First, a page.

Private sector can help in jobs training

Fred Kuehne searches for a job at the Suffolk County One Stop Employment Center on Thursday in Hauppauge, New York.

Story highlights

  • Fred Dedrick: Jobs Act will help in the long term, but we need to help job seekers now
  • The private sector can work with the public to invest in job creation, Dedrick says
  • Most important, he says, are job training programs that help businesses and job seekers
  • Dedrick: Warren Buffett could put up $5 billion to create jobs; corporations could match
President Barack Obama has outlined his ambitious American Jobs Act, which contains many good elements to stimulate the economy in the long term. Yet its impact will take many years to significantly reduce the 25 million people looking for full-time work.
Cutting payroll taxes is great for those of us who have jobs, but it's impossible to predict what effect it will have on the unemployed. Tax credits might work in some industries, but there isn't much evidence they produce jobs that weren't already being planned. Although infrastructure investments are critical, the effect on joblessness will be very slow to materialize. Somehow we need to get wages into people's pockets by the first quarter of 2012.
The pain in our communities is such that people are impatient with solutions that are long-term and unpredictable. Instead, we must focus on initiatives that can put people back to work and avoid government bureaucracy. While Congress is considering the president's proposal, we need the private sector to make immediate investments in job creation.
The National Fund for Workforce Solutions, working with 31 regions, urban and rural, from Seattle to Sarasota and San Diego to Hartford, has ideas to help.
First, get serious about the skills gap. It's not going to put millions back to work, but it sends a strong message to all employers that America will train good workers to fill their needs. It also gives hope to people who are willing to put in the effort to learn new skills. Federal job training money is depleted, but the hundreds of workforce partnerships in key industries can put flexible dollars to work right away.
These partnerships have organized employers and know where the gaps are. They are ready to train to industry-recognized credentials for available jobs. We can't wait for school reform, or for a two-year associate's degree graduate. We need intensive training over six months with a minimal training stipend, so workers can be trained full time. The president's plan has some support for "sectoral" training, but it's unclear how much funding will be available for this critical initiative.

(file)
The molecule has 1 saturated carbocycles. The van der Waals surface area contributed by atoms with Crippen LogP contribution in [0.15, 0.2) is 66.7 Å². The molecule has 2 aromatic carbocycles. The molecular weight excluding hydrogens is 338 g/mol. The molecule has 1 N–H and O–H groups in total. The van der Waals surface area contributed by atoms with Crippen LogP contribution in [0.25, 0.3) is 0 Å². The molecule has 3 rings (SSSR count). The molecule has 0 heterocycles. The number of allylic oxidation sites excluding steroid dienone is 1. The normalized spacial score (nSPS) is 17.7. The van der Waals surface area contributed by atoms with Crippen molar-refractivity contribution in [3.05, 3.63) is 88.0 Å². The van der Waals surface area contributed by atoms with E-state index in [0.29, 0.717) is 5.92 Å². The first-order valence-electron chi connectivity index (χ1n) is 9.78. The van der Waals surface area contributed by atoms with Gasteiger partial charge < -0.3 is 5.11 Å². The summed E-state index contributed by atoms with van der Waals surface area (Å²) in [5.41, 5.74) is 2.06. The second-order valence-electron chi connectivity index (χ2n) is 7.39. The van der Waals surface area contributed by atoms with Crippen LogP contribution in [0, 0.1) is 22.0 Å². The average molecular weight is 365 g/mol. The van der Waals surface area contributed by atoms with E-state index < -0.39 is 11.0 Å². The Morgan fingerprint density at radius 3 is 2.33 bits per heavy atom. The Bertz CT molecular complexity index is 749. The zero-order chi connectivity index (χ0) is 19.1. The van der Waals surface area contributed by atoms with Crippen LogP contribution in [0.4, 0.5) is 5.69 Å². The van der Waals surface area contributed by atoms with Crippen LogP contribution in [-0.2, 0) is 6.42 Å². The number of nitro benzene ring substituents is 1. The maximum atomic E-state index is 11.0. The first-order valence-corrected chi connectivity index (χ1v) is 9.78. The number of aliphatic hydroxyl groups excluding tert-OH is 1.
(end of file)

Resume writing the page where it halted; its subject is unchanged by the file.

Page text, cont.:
Second, Warren Buffett says he is willing to pay more taxes. Ask him for a contribution of $5 billion to create jobs in small businesses. Challenge America's corporations to match Buffet's Billions for America. All funds would go to "on-the-job training." Any company that hires someone as a trainee will have that person's wage subsidized to 75% for 12 to 18 weeks in exchange for a specific skill training or industry-recognized credential.
Companies will not be required to hire the person but must sign a memorandum of understanding that indicates there is a reasonably good chance the person will be brought on full-time. Combined with the president's tax credits for hiring, this will be a powerful incentive for companies to start hiring again.
Third, encourage significant new private-sector investment in initiatives, such as the Social Innovation Fund, that distribute dollars to nonprofit organizations. Nonprofits react quickly, know how to stretch a dollar and reach people struggling to support families. Require that the nonprofit use the funding to hire the unemployed. Urge the nonprofits to focus on hiring people ages 18 and 28, especially veterans. All hiring must be completed within six months of fund distribution for jobs that will last at least until December 2013. No money for overhead, only for hiring. With the right financial resources, nonprofits can start hiring within a few months.
The American Jobs Act is an excellent start in changing the economy's momentum. But for the millions of Americans who need work now, we must aggressively counteract what could be a slide into a second recession.
People with paychecks buy stuff. They create the demand that forces companies to start hiring. This leads to more demand for goods and services. Let's find a way to get America back to work, as the president said: "Right away."